Sunday, April 12, 2015

5. Make Every Ending True

10 Things You Should Know About:
Writing Interactive Fiction
 5. Make Every Ending 'True!'
Just because You, the Creator, consider a particular Ending 'True' does NOT mean your Players will.

I'm sure you've heard it a million times: "Oh, I finally got the 'True' ending!" And this: "The ending I wanted happened too quick." Or worse: "The ending I got seemed . . . unfinished."

Don't let this happen
to Your Interactive Fiction. 

Just because you, the creator, have decided that one Ending in particular is the 'True' Ending does not mean you can short-change the rest of the Endings!

Treat each and every ending as a 'True' ending, even if the Main Character suddenly dies. Anything less is a direct insult to the player that didn't get your 'True' ending.

This is especially true if your Interactive Fiction is a Romance.

It's Love. Really.
Players of Romance games not only make their decisions based on what they've learned while playing, they make their decisions, and select their Choices based their FEELINGS. 

By insisting that only One ending is Right and True, you've pretty much told the Player that their decisions --and their feelings-- were WRONG.

Treat your player's feelings with care. Give them the Ending they want -- not the Ending You want them to have. 

But I've got like, 50 possible Endings!

If you've got that many possible Endings-- Hell, if you've got more than Two Endings per possible pairing, plus an Alone ending, you've got a LOT of work ahead of you. Especially since each Ending must be thorough enough to read as being a True End.
It's Love. Really.

So, what do you do? 

You trim down the list of Endings to the very minimum, and you adjust the routes to reach Only Those Endings.

Player dies early in the game? 
Shunt every one of those deaths to the same "You Died" Ending. You can even add text hints as to what they missed by using a simple flag that tracks where or how they died. This way you can keep the relevant details down a single line of extra text -- in addition to your Ending text.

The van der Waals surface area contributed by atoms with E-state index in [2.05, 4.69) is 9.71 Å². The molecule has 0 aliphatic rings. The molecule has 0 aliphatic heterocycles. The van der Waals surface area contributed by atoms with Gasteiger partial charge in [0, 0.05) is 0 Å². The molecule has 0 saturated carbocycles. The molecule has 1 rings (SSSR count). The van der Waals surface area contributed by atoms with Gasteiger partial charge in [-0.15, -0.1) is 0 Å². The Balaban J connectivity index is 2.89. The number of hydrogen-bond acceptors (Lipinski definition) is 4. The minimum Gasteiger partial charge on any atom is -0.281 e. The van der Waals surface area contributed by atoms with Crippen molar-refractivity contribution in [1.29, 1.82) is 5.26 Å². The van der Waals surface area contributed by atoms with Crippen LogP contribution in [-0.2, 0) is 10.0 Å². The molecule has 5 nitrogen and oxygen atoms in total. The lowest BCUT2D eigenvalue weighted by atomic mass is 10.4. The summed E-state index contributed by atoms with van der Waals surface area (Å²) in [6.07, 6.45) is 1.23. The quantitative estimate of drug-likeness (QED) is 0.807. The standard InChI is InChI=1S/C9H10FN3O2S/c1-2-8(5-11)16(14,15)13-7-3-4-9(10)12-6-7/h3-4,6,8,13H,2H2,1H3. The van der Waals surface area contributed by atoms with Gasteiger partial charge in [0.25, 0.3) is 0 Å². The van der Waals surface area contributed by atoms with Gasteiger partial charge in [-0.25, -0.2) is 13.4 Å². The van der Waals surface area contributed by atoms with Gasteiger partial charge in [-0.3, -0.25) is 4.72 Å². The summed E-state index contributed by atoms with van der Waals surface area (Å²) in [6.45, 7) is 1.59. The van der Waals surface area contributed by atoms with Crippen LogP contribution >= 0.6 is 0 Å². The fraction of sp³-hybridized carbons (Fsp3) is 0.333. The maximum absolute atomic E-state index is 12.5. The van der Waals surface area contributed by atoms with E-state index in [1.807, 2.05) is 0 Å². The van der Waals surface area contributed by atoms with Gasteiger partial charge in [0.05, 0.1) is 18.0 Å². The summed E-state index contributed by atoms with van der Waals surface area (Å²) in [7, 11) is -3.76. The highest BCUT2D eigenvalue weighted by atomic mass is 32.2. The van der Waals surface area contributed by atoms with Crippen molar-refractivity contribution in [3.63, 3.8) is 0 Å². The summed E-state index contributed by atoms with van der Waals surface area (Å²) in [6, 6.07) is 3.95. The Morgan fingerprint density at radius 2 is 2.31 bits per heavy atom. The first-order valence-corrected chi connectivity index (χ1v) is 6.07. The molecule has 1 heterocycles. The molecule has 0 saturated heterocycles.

Date-able Characters that need
more than one Ending each?
Each one needs their own Ending,
or there will be screaming from the fan-girls,
and possibly death-threats.

Cut all the endings down to Two Endings per character; Love End, and Friendship End, plus One Alone End. With five date-able characters, that makes eleven endings. If you skip the Friendship ends altogether, you'll only have six.

However, the best way to keep the number of Endings manageable is by PLANNING out all the Endings before you start writing.

Full-Size: Right-Click > View Image

Plan your Endings Before you Write!
Plan Everything Before you Write!

There are Creators that don't like to plan out their Interactive Fiction ahead of time. They like to write their scenes, add characters, and generate endings as their inspiration directs them. Those are the Creators that never finish their games.

If you want to reach the finish of your Interactive Fiction, you'll need some kind of Plan to make it happen. 

Look at it this way...
If you don't know where you want to end up, how do you expect to ever get there? 

Just like with a road-trip, you need to know where want to get to to know what routes to take to reach it. As a creator of Interactive Fiction, or any other game, that means you'll need to know ALL your Endings before you can even begin to take your Players there. 

Ookami Kasumi

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